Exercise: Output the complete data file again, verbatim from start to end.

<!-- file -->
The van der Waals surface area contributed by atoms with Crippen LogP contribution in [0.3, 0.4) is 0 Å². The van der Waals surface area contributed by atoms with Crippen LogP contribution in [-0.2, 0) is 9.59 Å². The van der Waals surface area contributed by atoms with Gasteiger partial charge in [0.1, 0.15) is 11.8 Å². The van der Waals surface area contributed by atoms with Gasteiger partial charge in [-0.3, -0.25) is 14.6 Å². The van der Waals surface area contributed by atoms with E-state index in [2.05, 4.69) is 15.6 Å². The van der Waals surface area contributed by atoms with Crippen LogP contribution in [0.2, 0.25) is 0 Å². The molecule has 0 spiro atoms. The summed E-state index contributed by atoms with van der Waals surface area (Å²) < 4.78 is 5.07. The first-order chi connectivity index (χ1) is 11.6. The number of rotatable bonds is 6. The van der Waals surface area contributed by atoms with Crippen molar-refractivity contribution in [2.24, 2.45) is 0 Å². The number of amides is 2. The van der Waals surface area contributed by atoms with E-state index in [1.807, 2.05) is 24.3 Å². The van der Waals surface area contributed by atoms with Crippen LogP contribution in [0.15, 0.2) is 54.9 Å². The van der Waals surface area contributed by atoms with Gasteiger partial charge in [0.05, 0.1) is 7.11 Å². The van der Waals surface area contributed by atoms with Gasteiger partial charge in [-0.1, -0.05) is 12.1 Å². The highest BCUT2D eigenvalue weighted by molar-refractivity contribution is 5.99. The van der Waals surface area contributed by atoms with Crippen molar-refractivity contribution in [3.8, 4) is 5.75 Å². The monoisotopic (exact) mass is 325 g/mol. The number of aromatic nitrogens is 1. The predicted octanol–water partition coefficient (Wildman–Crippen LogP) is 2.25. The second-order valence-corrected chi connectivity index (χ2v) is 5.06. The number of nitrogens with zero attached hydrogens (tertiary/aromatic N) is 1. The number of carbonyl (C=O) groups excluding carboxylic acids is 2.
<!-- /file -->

The van der Waals surface area contributed by atoms with Crippen LogP contribution in [0.3, 0.4) is 0 Å². The van der Waals surface area contributed by atoms with Crippen LogP contribution in [-0.2, 0) is 9.59 Å². The van der Waals surface area contributed by atoms with Gasteiger partial charge in [0.1, 0.15) is 11.8 Å². The van der Waals surface area contributed by atoms with Gasteiger partial charge in [-0.3, -0.25) is 14.6 Å². The van der Waals surface area contributed by atoms with E-state index in [2.05, 4.69) is 15.6 Å². The van der Waals surface area contributed by atoms with Crippen LogP contribution in [0.2, 0.25) is 0 Å². The molecule has 0 spiro atoms. The summed E-state index contributed by atoms with van der Waals surface area (Å²) < 4.78 is 5.07. The first-order chi connectivity index (χ1) is 11.6. The number of rotatable bonds is 6. The van der Waals surface area contributed by atoms with Crippen molar-refractivity contribution in [2.24, 2.45) is 0 Å². The number of amides is 2. The van der Waals surface area contributed by atoms with E-state index in [1.807, 2.05) is 24.3 Å². The van der Waals surface area contributed by atoms with Crippen LogP contribution in [0.15, 0.2) is 54.9 Å². The van der Waals surface area contributed by atoms with Gasteiger partial charge in [0.05, 0.1) is 7.11 Å². The van der Waals surface area contributed by atoms with Gasteiger partial charge in [-0.1, -0.05) is 12.1 Å². The highest BCUT2D eigenvalue weighted by molar-refractivity contribution is 5.99. The van der Waals surface area contributed by atoms with Crippen molar-refractivity contribution in [3.8, 4) is 5.75 Å². The monoisotopic (exact) mass is 325 g/mol. The number of aromatic nitrogens is 1. The predicted octanol–water partition coefficient (Wildman–Crippen LogP) is 2.25. The second-order valence-corrected chi connectivity index (χ2v) is 5.06. The number of nitrogens with zero attached hydrogens (tertiary/aromatic N) is 1. The number of carbonyl (C=O) groups excluding carboxylic acids is 2.